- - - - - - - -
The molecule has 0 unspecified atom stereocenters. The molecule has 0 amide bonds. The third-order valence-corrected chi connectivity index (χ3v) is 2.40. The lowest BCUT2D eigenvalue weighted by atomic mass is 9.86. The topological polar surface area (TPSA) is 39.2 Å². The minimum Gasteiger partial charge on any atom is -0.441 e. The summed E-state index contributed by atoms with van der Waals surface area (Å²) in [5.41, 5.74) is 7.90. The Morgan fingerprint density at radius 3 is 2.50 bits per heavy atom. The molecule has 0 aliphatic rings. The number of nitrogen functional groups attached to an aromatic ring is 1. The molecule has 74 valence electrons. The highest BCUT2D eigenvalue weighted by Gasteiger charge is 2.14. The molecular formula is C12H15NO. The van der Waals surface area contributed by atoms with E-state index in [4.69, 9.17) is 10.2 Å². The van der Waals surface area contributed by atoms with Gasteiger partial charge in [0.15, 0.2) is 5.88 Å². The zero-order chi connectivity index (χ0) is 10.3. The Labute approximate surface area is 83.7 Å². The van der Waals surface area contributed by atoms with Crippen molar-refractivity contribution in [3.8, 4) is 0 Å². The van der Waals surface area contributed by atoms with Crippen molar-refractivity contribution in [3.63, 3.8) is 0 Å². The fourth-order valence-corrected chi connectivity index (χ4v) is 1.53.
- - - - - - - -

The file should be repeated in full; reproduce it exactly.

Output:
The molecule has 0 unspecified atom stereocenters. The molecule has 0 amide bonds. The third-order valence-corrected chi connectivity index (χ3v) is 2.40. The lowest BCUT2D eigenvalue weighted by atomic mass is 9.86. The topological polar surface area (TPSA) is 39.2 Å². The minimum Gasteiger partial charge on any atom is -0.441 e. The summed E-state index contributed by atoms with van der Waals surface area (Å²) in [5.41, 5.74) is 7.90. The Morgan fingerprint density at radius 3 is 2.50 bits per heavy atom. The molecule has 0 aliphatic rings. The number of nitrogen functional groups attached to an aromatic ring is 1. The molecule has 74 valence electrons. The highest BCUT2D eigenvalue weighted by Gasteiger charge is 2.14. The molecular formula is C12H15NO. The van der Waals surface area contributed by atoms with E-state index in [4.69, 9.17) is 10.2 Å². The van der Waals surface area contributed by atoms with Gasteiger partial charge in [0.15, 0.2) is 5.88 Å². The zero-order chi connectivity index (χ0) is 10.3. The Labute approximate surface area is 83.7 Å². The van der Waals surface area contributed by atoms with Crippen molar-refractivity contribution in [3.8, 4) is 0 Å². The van der Waals surface area contributed by atoms with Crippen molar-refractivity contribution in [3.63, 3.8) is 0 Å². The fourth-order valence-corrected chi connectivity index (χ4v) is 1.53.